Government must tackle the ‘English Question’ and devolve financial powers

09 July 2014

With the Government eagerly handing greater economic freedom to Scotland and Wales, the Communities and Local Government (CLG) Committee has urged Ministers and general election manifesto writers to show the same enthusiasm for devolution elsewhere in the UK—by allowing local communities in England to take greater control over how money is raised and spent in their areas.

In their new report, 'Devolution in England: the case for local government', the CLG Committee calls for the transfer of a range of tax raising powers to local authorities, including business rates, stamp duty, council tax and other smaller taxes and charges, along with greater flexibility to borrow for investment. Releasing groups of authorities in England—centred on large city and county regions—from the fiscal grip of Whitehall could, the Committee says, re-energise local democracy, boost England's economic performance and lead to more balanced growth across the country.

Comments from the Chair

Clive Betts MP, Chair of the Communities and Local Government Committee, said:

The Government should work with groups of local authorities, focused initially on England’s large cities, to break the log-jam stopping local areas from shaping their economic destiny. The public might well ask, when Scotland and Wales are being promised ever greater fiscal devolution, why not England? Devolving these powers is the next step on the path to genuine localism.

He added:

If the citizens of New York, Frankfurt and Tokyo can be trusted with tax-raising powers, why not the people of London, Greater Manchester or the north-east? Local areas know best how to stimulate their economies. With a wider range of revenue streams at their disposal, they would be able to invest in infrastructure and projects that mattered locally—without having to rely on or wait for handouts from central Government. Local people would then reap the rewards through increased tax take, which could be reinvested in their areas. In the same vein, if local politicians failed to deliver, they wouldn’t be able to hide behind Whitehall and Eric Pickles.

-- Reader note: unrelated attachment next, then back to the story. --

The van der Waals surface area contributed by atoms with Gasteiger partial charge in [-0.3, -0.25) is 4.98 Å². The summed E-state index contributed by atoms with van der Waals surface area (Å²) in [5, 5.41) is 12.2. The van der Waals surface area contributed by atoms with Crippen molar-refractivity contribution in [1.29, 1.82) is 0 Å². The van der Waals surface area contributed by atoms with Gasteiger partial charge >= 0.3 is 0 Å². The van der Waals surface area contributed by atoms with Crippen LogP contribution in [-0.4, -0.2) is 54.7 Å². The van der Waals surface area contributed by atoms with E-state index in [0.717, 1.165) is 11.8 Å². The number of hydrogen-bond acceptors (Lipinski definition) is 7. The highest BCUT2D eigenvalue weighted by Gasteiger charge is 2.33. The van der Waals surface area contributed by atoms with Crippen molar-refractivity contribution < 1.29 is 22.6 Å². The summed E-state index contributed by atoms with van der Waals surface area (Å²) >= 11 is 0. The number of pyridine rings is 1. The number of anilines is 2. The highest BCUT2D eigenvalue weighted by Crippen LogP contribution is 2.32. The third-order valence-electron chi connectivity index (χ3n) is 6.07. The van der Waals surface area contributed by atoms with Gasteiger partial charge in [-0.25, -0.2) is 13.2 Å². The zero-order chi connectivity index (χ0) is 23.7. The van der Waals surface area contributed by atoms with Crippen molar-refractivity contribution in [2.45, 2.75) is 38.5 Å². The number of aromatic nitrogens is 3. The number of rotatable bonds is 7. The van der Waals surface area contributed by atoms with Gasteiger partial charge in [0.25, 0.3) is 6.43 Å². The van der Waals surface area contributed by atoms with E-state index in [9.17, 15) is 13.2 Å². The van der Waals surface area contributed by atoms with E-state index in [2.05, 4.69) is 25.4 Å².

Despite gaining some responsibilities for spending through City Deals and limited control over business rates, England’s local authorities still have much less power than the Scottish Parliament and Welsh Assembly Government. The Committee therefore suggests the Government should develop a framework for devolution. With a cautious Treasury to consider, significant fiscal powers may go to only a few areas to begin with. But the rest of local government should not be left behind. The Committee argues that all local authorities in England should gain decentralised powers over spending and public services, and existing combined authorities should be able to take on a greater range of planning, housing and regeneration powers.

The Committee is clear that authorities taking on significant devolution will need to cover recognisable economic areas. No single governance model is recommended, but authorities should be transparent and publicly accountable. They should also be able to demonstrate fiscal competence and have clear and costed plans in place for their enhanced powers.

Clive Betts MP, Chair of the Communities and Local Government Committee, said:

Fiscal devolution in England is an idea whose moment has arrived. The starting point was the London Finance Commission (LFC) 2013 report, backed by the support of the 8 Core Cities. Now the Chancellor is arguing forcefully about the need to decentralise power to boost economic growth, while Lord Adonis’ review makes a powerful case for the devolution of more powers to local government. The time has come for Government to join with local authorities to push this agenda forward. Together they should work to establish a devolutionary framework which, while addressing need, offers clear incentives and benefits to authorities that take more control of tax and spending.

Further Information

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